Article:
Original Research - Special Collection: COVID-19 from a Theological Perspective

The Poor of Christ in the Roman Church: Role and relevance for today

Horst Müller, Jerry Pillay
HTS Teologiese Studies / Theological Studies | Vol 76, No 1 | a6199 | DOI: https://doi.org/10.4102/hts.v76i1.6199 | © 2020 Horst Muller, Jerry Pillay | This work is licensed under CC Attribution 4.0
Submitted: 12 June 2020 | Published: 17 December 2020

About the author(s)

Horst Müller, Department of Systematic and Historical Theology, Faculty of Theology and Religion, University of Pretoria, Pretoria, South Africa
Jerry Pillay, Department of Systematic and Historical Theology, Faculty of Theology and Religion, University of Pretoria, Pretoria, South Africa


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Abstract

A lay movement known as the Poor of Christ, incorrectly referred to as the Waldensians, started in the Roman Church in 1176 and rapidly spread through Europe despite severe persecution by the church. Through their values and methods, they impacted on the communities where they were present. This article aims to show their role and contributions indicating its impact on the 16th century Reformation and relevance for the church today. It does this by examining selected themes from the Poor of Christ: their life-transforming faith, the strengthening of laity, the equal role of women in ministry, the importance of teaching and living the faith, a focused rather than fenced theology and loyalty to the one Church of Christ. The article also draws reference to the COVID-19 pandemic and explores what we can learn from the Poor of Christ in addressing this situation.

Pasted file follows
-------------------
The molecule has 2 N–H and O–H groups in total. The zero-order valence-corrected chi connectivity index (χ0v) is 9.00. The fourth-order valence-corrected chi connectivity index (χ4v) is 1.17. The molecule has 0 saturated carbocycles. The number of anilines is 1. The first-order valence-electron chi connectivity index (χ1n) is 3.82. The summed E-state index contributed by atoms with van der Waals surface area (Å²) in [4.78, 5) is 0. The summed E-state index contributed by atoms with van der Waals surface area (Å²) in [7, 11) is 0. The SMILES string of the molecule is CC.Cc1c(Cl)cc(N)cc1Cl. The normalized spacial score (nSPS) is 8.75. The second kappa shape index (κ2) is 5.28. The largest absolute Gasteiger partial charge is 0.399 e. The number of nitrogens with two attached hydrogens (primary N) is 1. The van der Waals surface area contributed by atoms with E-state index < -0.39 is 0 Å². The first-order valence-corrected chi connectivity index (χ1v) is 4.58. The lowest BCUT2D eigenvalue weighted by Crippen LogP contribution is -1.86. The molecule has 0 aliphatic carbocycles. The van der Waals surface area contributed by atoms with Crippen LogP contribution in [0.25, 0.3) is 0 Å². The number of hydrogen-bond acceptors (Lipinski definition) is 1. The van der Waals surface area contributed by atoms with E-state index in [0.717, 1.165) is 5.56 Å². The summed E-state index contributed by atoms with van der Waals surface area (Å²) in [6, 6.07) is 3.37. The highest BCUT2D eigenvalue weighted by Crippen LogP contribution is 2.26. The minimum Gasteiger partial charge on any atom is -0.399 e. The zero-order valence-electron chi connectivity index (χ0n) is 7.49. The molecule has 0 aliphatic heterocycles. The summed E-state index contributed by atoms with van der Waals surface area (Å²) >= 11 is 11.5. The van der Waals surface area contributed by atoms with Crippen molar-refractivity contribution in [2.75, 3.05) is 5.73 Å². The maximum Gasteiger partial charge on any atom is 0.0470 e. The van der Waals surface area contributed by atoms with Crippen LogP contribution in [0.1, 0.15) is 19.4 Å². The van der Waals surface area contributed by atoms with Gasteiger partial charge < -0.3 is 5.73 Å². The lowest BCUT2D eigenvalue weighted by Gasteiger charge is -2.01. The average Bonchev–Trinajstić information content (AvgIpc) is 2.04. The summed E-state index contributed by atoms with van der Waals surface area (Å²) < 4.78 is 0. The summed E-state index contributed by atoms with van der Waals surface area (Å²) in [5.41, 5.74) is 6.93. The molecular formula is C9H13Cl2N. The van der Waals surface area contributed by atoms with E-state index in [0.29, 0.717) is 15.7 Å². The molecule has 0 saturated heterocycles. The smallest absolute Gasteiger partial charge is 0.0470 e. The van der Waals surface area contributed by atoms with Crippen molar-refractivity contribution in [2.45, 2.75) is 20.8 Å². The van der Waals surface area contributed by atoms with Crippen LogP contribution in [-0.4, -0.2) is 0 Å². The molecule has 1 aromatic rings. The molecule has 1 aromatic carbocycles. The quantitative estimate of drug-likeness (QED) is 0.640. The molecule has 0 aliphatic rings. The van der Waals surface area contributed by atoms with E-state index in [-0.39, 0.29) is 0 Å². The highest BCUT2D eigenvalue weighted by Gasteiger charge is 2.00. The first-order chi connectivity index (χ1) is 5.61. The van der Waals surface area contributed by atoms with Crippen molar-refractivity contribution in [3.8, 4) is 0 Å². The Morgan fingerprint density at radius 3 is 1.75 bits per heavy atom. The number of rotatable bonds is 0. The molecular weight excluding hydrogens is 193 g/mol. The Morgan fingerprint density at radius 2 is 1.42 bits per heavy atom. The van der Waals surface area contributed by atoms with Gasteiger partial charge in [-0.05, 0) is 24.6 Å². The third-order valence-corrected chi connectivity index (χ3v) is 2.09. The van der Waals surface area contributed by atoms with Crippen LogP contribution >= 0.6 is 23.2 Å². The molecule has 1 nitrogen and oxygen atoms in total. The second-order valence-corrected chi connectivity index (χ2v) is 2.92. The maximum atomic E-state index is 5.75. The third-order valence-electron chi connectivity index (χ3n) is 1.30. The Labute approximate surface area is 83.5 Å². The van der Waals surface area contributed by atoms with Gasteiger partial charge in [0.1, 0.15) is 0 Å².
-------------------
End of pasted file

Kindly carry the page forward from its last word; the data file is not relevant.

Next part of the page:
Contribution: This article puts the spotlight on an overlooked lay movement that contributed significantly in preparing the climate for the 16th Century Reformation. Their example shows that the real strength of church is through members empowered to holistically live their faith. The article shows the current relevance of their values and methods.


Keywords

Waldensians; Valdes; Poor of Christ; reformation; laity; COVID-19; women in Church; authority of scripture; authority of Christ

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